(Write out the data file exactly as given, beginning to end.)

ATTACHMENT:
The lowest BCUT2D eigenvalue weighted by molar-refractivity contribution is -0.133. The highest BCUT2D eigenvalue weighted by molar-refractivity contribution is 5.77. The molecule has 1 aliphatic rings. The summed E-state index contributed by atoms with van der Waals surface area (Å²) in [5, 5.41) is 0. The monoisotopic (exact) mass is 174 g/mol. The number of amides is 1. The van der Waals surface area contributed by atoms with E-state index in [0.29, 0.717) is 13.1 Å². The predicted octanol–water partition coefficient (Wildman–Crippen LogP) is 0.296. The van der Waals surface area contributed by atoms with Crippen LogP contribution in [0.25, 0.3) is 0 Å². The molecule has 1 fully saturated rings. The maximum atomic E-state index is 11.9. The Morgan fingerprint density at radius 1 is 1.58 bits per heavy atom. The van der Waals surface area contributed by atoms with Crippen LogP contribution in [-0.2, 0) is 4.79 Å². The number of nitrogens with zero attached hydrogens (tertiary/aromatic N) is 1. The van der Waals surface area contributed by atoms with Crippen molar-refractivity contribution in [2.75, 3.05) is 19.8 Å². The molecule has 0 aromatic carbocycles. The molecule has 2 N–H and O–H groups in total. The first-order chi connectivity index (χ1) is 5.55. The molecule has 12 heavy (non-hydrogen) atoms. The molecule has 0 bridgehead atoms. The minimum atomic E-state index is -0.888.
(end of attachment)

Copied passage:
The lowest BCUT2D eigenvalue weighted by molar-refractivity contribution is -0.133. The highest BCUT2D eigenvalue weighted by molar-refractivity contribution is 5.77. The molecule has 1 aliphatic rings. The summed E-state index contributed by atoms with van der Waals surface area (Å²) in [5, 5.41) is 0. The monoisotopic (exact) mass is 174 g/mol. The number of amides is 1. The van der Waals surface area contributed by atoms with E-state index in [0.29, 0.717) is 13.1 Å². The predicted octanol–water partition coefficient (Wildman–Crippen LogP) is 0.296. The van der Waals surface area contributed by atoms with Crippen LogP contribution in [0.25, 0.3) is 0 Å². The molecule has 1 fully saturated rings. The maximum atomic E-state index is 11.9. The Morgan fingerprint density at radius 1 is 1.58 bits per heavy atom. The van der Waals surface area contributed by atoms with Crippen LogP contribution in [-0.2, 0) is 4.79 Å². The number of nitrogens with zero attached hydrogens (tertiary/aromatic N) is 1. The van der Waals surface area contributed by atoms with Crippen molar-refractivity contribution in [2.75, 3.05) is 19.8 Å². The molecule has 0 aromatic carbocycles. The molecule has 2 N–H and O–H groups in total. The first-order chi connectivity index (χ1) is 5.55. The molecule has 12 heavy (non-hydrogen) atoms. The molecule has 0 bridgehead atoms. The minimum atomic E-state index is -0.888.